Rajon Rondo is testing the limits of these axioms, as well as his own pain threshold and the nerves of his coach. The ’ playoff existence may depend on how far he can push it all.
On Saturday night, Rondo despite dislocating his left elbow in the third, leading his team to a series-saving victory over the . The Celtics need an encore Monday night at TD Garden, and all indications are that Rondo will try to provide it, though nothing was certain Sunday evening.
Medical tests taken Sunday — a magnetic resonance imaging exam and a CT scan — revealed no fracture in the elbow, according to the team. Rondo’s availability is listed as a game-time decision.
If he plays, Rondo will most likely be a one-armed point guard. Fortunately for the Celtics, he is right-handed. Rondo also is more a passer than a shooter, so there is no added risk of Heat defenders sagging off him.
Rondo played the final quarter of Saturday’s 97-81 victory with his left arm practically pinned to his side. He will probably have to do the same if he plays in Game 4, but this time for four quarters. That presents a quandary for Coach , who must determine whether a one-armed Rondo is better than a two-armed but banged-up Delonte West or a fully healthy, less proficient Carlos Arroyo.
“If he can play, then how well can he play and does he help or hurt our team?” Rivers said. “We’re not going to do anything, No. 1, to hurt the player. And we’re not going to do anything to hurt the team. It may not be until game time and the game until we find that out. Obviously, the latter part, or either one of those, would be awful, to find out during the game. But that may be the case.”
Rivers spoke before the Celtics held a film session and walk-through and several hours before the test results were known. Rondo was in the trainer’s room, off limits to reporters and apparently groggy from medication. According to Rivers, the pain and swelling had increased overnight.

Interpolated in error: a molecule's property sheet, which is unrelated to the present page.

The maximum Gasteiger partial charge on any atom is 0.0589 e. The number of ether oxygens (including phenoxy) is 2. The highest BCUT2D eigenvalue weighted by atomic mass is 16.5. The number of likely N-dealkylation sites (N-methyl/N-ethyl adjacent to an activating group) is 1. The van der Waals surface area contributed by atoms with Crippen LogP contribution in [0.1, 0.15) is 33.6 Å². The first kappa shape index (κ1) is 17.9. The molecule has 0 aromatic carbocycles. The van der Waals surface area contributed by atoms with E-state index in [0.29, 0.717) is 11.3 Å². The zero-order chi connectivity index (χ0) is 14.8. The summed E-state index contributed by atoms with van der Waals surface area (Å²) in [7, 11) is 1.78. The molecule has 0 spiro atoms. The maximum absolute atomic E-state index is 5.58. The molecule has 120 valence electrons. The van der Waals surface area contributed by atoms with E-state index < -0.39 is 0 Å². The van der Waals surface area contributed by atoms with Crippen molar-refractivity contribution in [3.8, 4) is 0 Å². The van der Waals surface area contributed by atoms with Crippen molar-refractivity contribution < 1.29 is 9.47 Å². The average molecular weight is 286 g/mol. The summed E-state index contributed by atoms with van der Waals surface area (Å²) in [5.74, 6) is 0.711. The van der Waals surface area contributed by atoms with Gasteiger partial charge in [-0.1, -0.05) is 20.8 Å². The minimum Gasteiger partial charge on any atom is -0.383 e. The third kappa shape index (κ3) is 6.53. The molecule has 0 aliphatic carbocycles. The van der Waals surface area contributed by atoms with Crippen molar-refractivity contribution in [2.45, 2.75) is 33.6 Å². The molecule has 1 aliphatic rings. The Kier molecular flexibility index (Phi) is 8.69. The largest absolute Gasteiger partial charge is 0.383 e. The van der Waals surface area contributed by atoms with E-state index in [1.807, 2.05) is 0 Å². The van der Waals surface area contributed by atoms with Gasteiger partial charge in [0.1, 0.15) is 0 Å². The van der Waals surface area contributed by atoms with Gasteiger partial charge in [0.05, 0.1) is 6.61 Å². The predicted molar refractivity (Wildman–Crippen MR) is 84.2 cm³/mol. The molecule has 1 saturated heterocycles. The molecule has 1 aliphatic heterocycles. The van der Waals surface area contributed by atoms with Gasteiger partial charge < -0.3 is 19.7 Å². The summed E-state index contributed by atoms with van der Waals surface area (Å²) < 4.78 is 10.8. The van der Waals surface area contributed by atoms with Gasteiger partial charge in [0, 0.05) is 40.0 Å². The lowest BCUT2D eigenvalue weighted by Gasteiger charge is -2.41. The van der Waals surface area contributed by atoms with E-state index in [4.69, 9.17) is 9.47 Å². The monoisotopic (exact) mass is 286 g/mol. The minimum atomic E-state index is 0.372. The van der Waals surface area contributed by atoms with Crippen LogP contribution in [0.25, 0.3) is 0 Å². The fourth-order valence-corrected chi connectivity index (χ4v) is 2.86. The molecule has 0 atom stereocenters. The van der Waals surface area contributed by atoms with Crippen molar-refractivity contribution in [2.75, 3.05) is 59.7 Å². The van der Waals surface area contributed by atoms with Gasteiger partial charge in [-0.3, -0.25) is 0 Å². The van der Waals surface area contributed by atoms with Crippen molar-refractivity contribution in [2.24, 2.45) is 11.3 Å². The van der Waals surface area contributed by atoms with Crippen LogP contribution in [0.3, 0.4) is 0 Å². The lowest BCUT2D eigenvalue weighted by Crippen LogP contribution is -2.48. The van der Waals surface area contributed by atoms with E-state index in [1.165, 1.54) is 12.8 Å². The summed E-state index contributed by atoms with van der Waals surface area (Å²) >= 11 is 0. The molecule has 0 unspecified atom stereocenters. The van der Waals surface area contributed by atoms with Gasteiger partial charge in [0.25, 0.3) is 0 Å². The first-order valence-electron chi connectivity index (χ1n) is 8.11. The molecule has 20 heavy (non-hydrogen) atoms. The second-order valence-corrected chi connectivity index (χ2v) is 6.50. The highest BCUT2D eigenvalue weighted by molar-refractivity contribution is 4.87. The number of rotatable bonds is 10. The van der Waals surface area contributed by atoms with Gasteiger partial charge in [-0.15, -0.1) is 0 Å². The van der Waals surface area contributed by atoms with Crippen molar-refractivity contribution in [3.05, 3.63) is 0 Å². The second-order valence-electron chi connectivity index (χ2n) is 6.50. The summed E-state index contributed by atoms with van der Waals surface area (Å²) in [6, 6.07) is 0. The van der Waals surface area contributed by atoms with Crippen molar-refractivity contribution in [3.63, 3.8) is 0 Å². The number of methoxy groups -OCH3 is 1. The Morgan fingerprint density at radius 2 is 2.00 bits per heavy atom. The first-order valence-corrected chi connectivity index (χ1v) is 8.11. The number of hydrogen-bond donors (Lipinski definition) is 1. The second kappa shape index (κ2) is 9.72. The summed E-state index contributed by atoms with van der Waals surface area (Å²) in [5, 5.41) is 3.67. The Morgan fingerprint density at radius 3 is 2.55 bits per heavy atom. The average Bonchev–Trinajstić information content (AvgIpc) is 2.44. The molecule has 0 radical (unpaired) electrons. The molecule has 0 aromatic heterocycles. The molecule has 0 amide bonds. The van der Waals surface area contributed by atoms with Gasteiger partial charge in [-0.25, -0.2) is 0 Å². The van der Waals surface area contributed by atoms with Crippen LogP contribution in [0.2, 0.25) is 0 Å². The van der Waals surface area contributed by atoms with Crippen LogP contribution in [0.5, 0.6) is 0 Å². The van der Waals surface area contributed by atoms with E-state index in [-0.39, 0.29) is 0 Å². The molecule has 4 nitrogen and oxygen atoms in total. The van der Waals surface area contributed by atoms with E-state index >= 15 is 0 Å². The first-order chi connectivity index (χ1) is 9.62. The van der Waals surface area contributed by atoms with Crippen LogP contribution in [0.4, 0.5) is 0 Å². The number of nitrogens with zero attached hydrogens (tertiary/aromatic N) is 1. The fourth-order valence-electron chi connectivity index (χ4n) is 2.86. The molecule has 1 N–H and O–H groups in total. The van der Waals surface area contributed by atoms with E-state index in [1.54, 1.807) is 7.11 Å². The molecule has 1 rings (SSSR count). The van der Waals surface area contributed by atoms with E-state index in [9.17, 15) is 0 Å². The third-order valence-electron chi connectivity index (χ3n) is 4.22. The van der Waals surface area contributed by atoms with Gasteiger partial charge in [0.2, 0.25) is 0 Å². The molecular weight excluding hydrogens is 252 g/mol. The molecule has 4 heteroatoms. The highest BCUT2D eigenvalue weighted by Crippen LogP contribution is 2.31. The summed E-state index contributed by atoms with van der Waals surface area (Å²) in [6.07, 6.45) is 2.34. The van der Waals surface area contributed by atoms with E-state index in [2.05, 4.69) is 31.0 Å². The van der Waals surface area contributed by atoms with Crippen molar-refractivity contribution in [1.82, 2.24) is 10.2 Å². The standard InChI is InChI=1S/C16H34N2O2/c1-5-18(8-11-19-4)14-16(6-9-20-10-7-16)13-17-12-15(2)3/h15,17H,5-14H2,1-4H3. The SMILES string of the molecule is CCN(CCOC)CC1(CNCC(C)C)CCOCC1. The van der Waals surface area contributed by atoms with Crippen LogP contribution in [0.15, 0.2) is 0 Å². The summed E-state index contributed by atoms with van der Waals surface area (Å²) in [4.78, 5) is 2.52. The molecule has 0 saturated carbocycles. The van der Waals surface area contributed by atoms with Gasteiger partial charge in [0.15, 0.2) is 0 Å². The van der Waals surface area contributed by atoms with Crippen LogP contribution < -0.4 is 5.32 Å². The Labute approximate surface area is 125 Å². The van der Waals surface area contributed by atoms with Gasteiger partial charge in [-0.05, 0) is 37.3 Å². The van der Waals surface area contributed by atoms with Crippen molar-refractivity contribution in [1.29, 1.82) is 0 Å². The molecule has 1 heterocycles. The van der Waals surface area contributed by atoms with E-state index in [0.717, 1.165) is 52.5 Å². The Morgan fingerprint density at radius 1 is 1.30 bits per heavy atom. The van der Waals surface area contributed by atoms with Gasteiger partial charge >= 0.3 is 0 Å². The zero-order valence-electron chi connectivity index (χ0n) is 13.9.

“He was laying on the table; he had a lot of ice on him,” Rivers said. “And with all the stuff they’re probably giving him, he was half-asleep.”
The Celtics, who trail, 2-1, in this Eastern Conference semifinal series, are dealing with a variety of health concerns. West, Rondo’s primary backup, bruised his left shoulder Saturday. is dealing with the lingering effects of a calf injury that sidelined him for a month. Rivers said O’Neal had “some typical swelling” after making his playoff debut in Game 3. But Rivers said he expected everyone to play Monday.
Rondo was nothing short of inspirational Saturday. He left the game with 7 minutes 2 seconds left in the third quarter, after his when he tried to break his fall. It appeared he was done for the game, at a minimum.
But he returned to start the fourth quarter and helped the Celtics expand their lead to 18 points from 11. Rondo had 4 points and an assist in the period, as well as a key steal that led to a breakaway dunk (although the steal was credited to Jeff Green).
Rivers called it a “character-building win.” But the events of the evening also increased the tension in an already edgy series.
Rondo was injured when Dwyane Wade yanked him down in a struggle for the ball. Some Celtics were angry about the play, although Rivers played down the incident.
“Let’s put it like this: He didn’t intend to hurt Rondo,” Rivers said.
At the Heat’s practice, Wade turned testy and defensive when the subject came up.
“I’m not answering no questions about that,” he said. “I’m done with that. I’m moving on.”